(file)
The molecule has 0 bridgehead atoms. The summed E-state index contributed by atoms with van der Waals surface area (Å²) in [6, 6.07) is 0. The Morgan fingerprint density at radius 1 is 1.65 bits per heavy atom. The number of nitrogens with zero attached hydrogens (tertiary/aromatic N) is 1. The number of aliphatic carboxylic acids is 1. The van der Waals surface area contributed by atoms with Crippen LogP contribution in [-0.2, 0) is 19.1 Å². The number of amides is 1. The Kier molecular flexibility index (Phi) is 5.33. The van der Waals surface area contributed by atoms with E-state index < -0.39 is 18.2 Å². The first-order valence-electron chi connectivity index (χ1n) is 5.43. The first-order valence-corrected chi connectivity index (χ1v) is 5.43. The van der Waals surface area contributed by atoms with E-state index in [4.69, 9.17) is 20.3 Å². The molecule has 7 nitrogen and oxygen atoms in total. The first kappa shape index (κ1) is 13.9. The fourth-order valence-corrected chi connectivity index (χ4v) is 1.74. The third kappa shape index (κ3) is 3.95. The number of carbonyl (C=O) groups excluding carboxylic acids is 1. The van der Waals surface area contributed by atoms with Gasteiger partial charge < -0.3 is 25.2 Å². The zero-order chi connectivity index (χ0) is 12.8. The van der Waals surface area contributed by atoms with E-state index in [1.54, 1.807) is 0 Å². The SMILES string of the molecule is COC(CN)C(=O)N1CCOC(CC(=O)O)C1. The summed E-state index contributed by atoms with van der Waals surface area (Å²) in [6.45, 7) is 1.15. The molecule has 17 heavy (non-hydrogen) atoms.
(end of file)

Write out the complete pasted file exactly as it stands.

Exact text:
The molecule has 0 bridgehead atoms. The summed E-state index contributed by atoms with van der Waals surface area (Å²) in [6, 6.07) is 0. The Morgan fingerprint density at radius 1 is 1.65 bits per heavy atom. The number of nitrogens with zero attached hydrogens (tertiary/aromatic N) is 1. The number of aliphatic carboxylic acids is 1. The van der Waals surface area contributed by atoms with Crippen LogP contribution in [-0.2, 0) is 19.1 Å². The number of amides is 1. The Kier molecular flexibility index (Phi) is 5.33. The van der Waals surface area contributed by atoms with E-state index < -0.39 is 18.2 Å². The first-order valence-electron chi connectivity index (χ1n) is 5.43. The first-order valence-corrected chi connectivity index (χ1v) is 5.43. The van der Waals surface area contributed by atoms with E-state index in [4.69, 9.17) is 20.3 Å². The molecule has 7 nitrogen and oxygen atoms in total. The first kappa shape index (κ1) is 13.9. The fourth-order valence-corrected chi connectivity index (χ4v) is 1.74. The third kappa shape index (κ3) is 3.95. The number of carbonyl (C=O) groups excluding carboxylic acids is 1. The van der Waals surface area contributed by atoms with Gasteiger partial charge < -0.3 is 25.2 Å². The zero-order chi connectivity index (χ0) is 12.8. The van der Waals surface area contributed by atoms with E-state index in [1.54, 1.807) is 0 Å². The SMILES string of the molecule is COC(CN)C(=O)N1CCOC(CC(=O)O)C1. The summed E-state index contributed by atoms with van der Waals surface area (Å²) in [6.45, 7) is 1.15. The molecule has 17 heavy (non-hydrogen) atoms.